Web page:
Cold weather not kind to politi­cians

The Southern Gazette - - NEWS - BY PETER PICK­ERS­GILL

Nei­ther Here

nor There

“Sta­tis­tics show that ...” You hear these words of­ten in the lead para­graph of news sto­ries. An­other favourite is, “As sci­en­tific stud­ies re­veal ...”

There are nu­mer­ous vari­a­tions. A jour­nal­ist who is declar­ing a no­tion to be this or that, de­spite not hav­ing the first clue whether it is true, might find these use­ful words to throw out there.

So, here goes. Ac­cord­ing to stud­ies just re­leased, there is a di­rect and im­por­tant link be­tween the weather and the pub­lic’s ac­cep­tance of the po­lit­i­cal party in power. In times of sunny skies and gen­tle breezes, New­found­lan­ders and Labrado­ri­ans are pre­pared to for­give their lead­ers their short­com- ings. When bit­ter bl­iz­zards of snow and ice sweep the land, politi­cians be­come the tar­gets of a frozen pub­lic seek­ing re­venge. This should be a warn­ing to those seek­ing power or hop­ing to hang onto it.

This has been a harsh, long win­ter that started too early, bru­tal­ized the pop­u­la­tion for too long and just re­fuses to quit. Don’t be fooled by this re­cent warm­ing trend. Sta­tis­tics show that tak­ing off your snow tires be­fore Vic­to­ria Day is as fool­ish as be­liev­ing a politi­cian six months be­fore an elec­tion.

It is un­likely that folks in New­found­land and Labrador will be fooled.

They un­der­stand what their tele­vi­sions and ra­dios ought to be an­nounc­ing now is: “Spring has come to the main­land, half-a-sea­son later in New­found­land.”

The long win­ter has left us grumpy and short-tem­pered. People are fed up. We are un­likely to ac­cept hap­pily the lat­est ma­nip­u­la­tion by the back­room hench­per­sons of ex-pre­mier Danny Wil­liams to place in the pre­mier’s chair the third con­sec­u­tive un­con­tested, un­elected leader of the Pro­gres­sive Con­ser­va­tive Party.

For the record, when he quit abruptly with mere min­utes’ no­tice, and then, with­out wast­ing valu­able time on a lead­er­ship con­test, anointed Kathy Dun­derdale with the sa­cred oil of power, the pub­lic was pre­pared to ig­nore what­ever weather pre­vailed. Af­ter all, it was Danny. What wrong could he pos­si­bly do?

When Queen Kathy be­gan to see what was ex­pected of her af­ter the corona­tion, she no­ticed she didn’t re­ally en­joy the scent of the sa­cred oil of power the ex-pre­mier had slathered over her. At the per­fume counter in the mall, she picked up some­thing more to her lik­ing, and then – you can check the weather sta­tis­tics for this – the skies be­gan to darken.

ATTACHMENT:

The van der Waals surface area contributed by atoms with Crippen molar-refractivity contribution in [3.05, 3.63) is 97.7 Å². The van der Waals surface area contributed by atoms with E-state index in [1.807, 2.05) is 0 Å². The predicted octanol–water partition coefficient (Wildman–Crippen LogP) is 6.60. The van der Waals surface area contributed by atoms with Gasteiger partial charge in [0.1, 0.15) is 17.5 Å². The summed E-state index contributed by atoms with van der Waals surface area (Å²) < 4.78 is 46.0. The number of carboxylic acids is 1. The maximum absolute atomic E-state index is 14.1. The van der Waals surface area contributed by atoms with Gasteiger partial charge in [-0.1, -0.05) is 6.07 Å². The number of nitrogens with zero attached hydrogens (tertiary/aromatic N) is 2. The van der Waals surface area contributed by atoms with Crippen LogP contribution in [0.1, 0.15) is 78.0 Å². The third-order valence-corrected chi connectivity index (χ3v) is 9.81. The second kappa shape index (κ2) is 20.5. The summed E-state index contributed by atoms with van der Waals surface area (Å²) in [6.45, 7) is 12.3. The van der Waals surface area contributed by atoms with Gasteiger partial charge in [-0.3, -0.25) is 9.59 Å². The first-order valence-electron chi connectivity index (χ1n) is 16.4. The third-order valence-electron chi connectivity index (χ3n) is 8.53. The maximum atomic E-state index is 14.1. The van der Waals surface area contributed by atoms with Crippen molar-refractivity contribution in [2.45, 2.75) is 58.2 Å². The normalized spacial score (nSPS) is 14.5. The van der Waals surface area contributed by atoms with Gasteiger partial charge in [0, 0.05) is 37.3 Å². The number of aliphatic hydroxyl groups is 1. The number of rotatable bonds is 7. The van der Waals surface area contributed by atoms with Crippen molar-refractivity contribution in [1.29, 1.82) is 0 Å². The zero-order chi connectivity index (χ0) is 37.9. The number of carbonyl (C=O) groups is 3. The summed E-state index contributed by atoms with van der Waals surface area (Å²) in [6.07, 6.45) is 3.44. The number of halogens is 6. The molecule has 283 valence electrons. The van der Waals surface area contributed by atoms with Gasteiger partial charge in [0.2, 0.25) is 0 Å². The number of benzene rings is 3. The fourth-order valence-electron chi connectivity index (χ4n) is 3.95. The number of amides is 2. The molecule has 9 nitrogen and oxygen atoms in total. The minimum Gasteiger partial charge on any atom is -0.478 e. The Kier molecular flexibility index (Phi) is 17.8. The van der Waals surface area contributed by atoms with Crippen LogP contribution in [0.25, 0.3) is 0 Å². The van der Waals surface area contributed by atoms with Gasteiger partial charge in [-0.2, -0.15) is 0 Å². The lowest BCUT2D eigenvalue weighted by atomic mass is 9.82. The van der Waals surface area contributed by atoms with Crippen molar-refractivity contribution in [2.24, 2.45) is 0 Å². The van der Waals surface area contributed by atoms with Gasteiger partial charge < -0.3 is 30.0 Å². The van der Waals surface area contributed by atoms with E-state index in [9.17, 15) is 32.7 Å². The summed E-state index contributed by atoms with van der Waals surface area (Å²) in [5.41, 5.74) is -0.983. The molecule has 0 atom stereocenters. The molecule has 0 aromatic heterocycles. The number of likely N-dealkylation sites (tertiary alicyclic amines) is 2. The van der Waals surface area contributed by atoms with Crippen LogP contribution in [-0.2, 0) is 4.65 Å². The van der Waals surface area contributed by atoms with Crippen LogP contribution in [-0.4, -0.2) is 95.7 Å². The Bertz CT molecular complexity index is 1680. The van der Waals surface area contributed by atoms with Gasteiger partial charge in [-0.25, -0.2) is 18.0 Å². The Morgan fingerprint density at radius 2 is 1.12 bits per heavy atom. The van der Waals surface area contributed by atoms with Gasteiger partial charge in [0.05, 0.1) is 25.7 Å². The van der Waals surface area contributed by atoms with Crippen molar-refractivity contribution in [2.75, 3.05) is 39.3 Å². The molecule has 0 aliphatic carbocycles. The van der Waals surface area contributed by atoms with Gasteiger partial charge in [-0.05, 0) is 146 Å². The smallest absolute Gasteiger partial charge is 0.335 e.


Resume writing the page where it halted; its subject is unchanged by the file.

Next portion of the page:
There fol­lowed a pe­riod of in­creas­ingly un­sta­ble me­te­o­ro­log­i­cal events. The polls dropped steadily un­til she was de­clared the least pop­u­lar pre­mier in all of Canada at a time of record low tem­per­a­tures and heavy snow. You can look it up. That forced the hap­less man­age­ment at Nal­cor and New­found­land Hy­dro to crank the provin­cial ther­mo­stat up to bust. And bust it did. Rolling black­outs fol­lowed. In the dark­ness of her un­lit Con­fed­er­a­tion Build­ing of­fice, Kathy Dun­derdale pulled on her snow­boots, and ex­it­ing into a rag­ing blizzard, cried out over her shoul­der, “You can’t fire me. I quit!”

The fin­ger­print ex­perts are still an­a­lyz­ing the data, so we can’t con­firm if ex-pre­mier Wil­liams and his hench­per­sons were en­tirely re­spon­si­ble for Tom Mar­shall’s ap­point­ment as the sec­ond un­elected pre­mier in a row. It’s im­por­tant to note, how­ever, that the sunny stretch of post-NewYear’s weather when he as­sumed of­fice co­in­cided with the black­outs rolling to an end. In any case, the big sham­bling aw-shucks teddy bear only has the job tem­po­rar­ily, so what­ever ef­fect this eter­nal win­ter has on the voter’s opin­ion of him won’t last.

Wait­ing al­most en­tirely mute in the wings is Frank Cole­man, the one and only per­son left stand­ing af­ter all the po­ten­tial can­di­dates had fin­ished milling about, wait­ing for ex-pre­mier Wil­liams to de­clare the win­ner.

In truth, not all of them were milling about. For a brief pe­riod, it seemed there might be a con­test for the Tory lead­er­ship when Bill Barry pro­claimed first. He de­cided damn the weather and full speed ahead. He set out to make it clear to the pub­lic and mem­bers of the PC Party his unique views on how to gov­ern the prov­ince.

But any de­bate about what kind of govern­ment the Tories will pro­pose to the vot­ers must wait for an­other time. Ex-pre­mier Wil­liams, a for­mer hockey player, de­liv­ered a vi­cious check to Barry, send­ing him head first into the boards, then straight to the show­ers. No penalty.

That leaves Frank Cole­man wait­ing un­op­posed. He will be ac­claimed pre­mier with­out ever hav­ing been elected to any­thing, ever. The third straight un­elected Tory party leader on the top floor of the Con­fed­er­a­tion build­ing.

All thanks to ex-pre­mier Wil­liams, for­mer hockey player, now of­fi­cial coach. A hat trick.

De­spite the grum­bling, spring will ar­rive even­tu­ally. With it, hockey will be re­placed by base­ball.

In base­ball, three strikes and you’re out.

Keep­ing a weather eye out for tur­bu­lence ahead, Frank stands alone. No one can pre­dict what the weather might be next July when he as­cends to the throne.

To­day, what a win­ter-weary pub­lic re­ally wants to know is: “Can Cole­man cut the mus­tard?”

pick­ers­[email protected]

PETER PICK­ERS­GILL

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